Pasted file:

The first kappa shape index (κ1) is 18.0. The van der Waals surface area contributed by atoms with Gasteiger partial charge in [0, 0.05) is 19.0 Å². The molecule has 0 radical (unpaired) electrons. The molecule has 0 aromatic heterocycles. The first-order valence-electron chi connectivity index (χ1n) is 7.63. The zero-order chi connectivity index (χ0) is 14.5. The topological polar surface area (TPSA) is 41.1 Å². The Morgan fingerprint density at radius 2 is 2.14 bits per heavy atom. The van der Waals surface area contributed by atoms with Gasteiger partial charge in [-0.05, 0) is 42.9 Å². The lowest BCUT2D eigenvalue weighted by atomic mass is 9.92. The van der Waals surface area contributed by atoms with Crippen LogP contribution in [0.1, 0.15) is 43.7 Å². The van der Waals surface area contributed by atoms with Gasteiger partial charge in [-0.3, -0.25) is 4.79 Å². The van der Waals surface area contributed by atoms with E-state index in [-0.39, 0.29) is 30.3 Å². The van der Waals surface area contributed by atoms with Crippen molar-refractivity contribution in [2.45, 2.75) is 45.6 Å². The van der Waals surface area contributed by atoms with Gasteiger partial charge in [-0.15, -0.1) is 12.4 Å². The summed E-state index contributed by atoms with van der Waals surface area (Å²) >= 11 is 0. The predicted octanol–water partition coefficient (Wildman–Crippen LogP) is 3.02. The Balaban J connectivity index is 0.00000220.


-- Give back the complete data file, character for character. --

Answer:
The first kappa shape index (κ1) is 18.0. The van der Waals surface area contributed by atoms with Gasteiger partial charge in [0, 0.05) is 19.0 Å². The molecule has 0 radical (unpaired) electrons. The molecule has 0 aromatic heterocycles. The first-order valence-electron chi connectivity index (χ1n) is 7.63. The zero-order chi connectivity index (χ0) is 14.5. The topological polar surface area (TPSA) is 41.1 Å². The Morgan fingerprint density at radius 2 is 2.14 bits per heavy atom. The van der Waals surface area contributed by atoms with Gasteiger partial charge in [-0.05, 0) is 42.9 Å². The lowest BCUT2D eigenvalue weighted by atomic mass is 9.92. The van der Waals surface area contributed by atoms with Crippen LogP contribution in [0.1, 0.15) is 43.7 Å². The van der Waals surface area contributed by atoms with Gasteiger partial charge in [-0.3, -0.25) is 4.79 Å². The van der Waals surface area contributed by atoms with E-state index in [-0.39, 0.29) is 30.3 Å². The van der Waals surface area contributed by atoms with Crippen molar-refractivity contribution in [2.45, 2.75) is 45.6 Å². The van der Waals surface area contributed by atoms with Gasteiger partial charge in [-0.15, -0.1) is 12.4 Å². The summed E-state index contributed by atoms with van der Waals surface area (Å²) >= 11 is 0. The predicted octanol–water partition coefficient (Wildman–Crippen LogP) is 3.02. The Balaban J connectivity index is 0.00000220.